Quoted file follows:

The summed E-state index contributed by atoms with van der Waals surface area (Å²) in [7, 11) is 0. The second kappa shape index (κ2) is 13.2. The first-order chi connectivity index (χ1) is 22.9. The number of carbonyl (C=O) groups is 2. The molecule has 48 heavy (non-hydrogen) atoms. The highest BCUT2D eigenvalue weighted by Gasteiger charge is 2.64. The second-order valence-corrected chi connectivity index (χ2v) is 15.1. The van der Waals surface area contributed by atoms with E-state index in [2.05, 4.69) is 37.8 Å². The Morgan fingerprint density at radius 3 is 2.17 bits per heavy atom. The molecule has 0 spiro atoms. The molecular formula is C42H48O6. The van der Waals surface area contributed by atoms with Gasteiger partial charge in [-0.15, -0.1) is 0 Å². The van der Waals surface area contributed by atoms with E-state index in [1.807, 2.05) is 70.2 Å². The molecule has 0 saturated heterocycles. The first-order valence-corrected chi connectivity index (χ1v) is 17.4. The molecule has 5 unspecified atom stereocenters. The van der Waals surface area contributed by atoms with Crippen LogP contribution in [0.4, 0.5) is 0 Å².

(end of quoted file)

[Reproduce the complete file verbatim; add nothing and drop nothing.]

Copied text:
The summed E-state index contributed by atoms with van der Waals surface area (Å²) in [7, 11) is 0. The second kappa shape index (κ2) is 13.2. The first-order chi connectivity index (χ1) is 22.9. The number of carbonyl (C=O) groups is 2. The molecule has 48 heavy (non-hydrogen) atoms. The highest BCUT2D eigenvalue weighted by Gasteiger charge is 2.64. The second-order valence-corrected chi connectivity index (χ2v) is 15.1. The van der Waals surface area contributed by atoms with E-state index in [2.05, 4.69) is 37.8 Å². The Morgan fingerprint density at radius 3 is 2.17 bits per heavy atom. The molecule has 0 spiro atoms. The molecular formula is C42H48O6. The van der Waals surface area contributed by atoms with Gasteiger partial charge in [-0.15, -0.1) is 0 Å². The van der Waals surface area contributed by atoms with E-state index in [1.807, 2.05) is 70.2 Å². The molecule has 0 saturated heterocycles. The first-order valence-corrected chi connectivity index (χ1v) is 17.4. The molecule has 5 unspecified atom stereocenters. The van der Waals surface area contributed by atoms with Crippen LogP contribution in [0.4, 0.5) is 0 Å².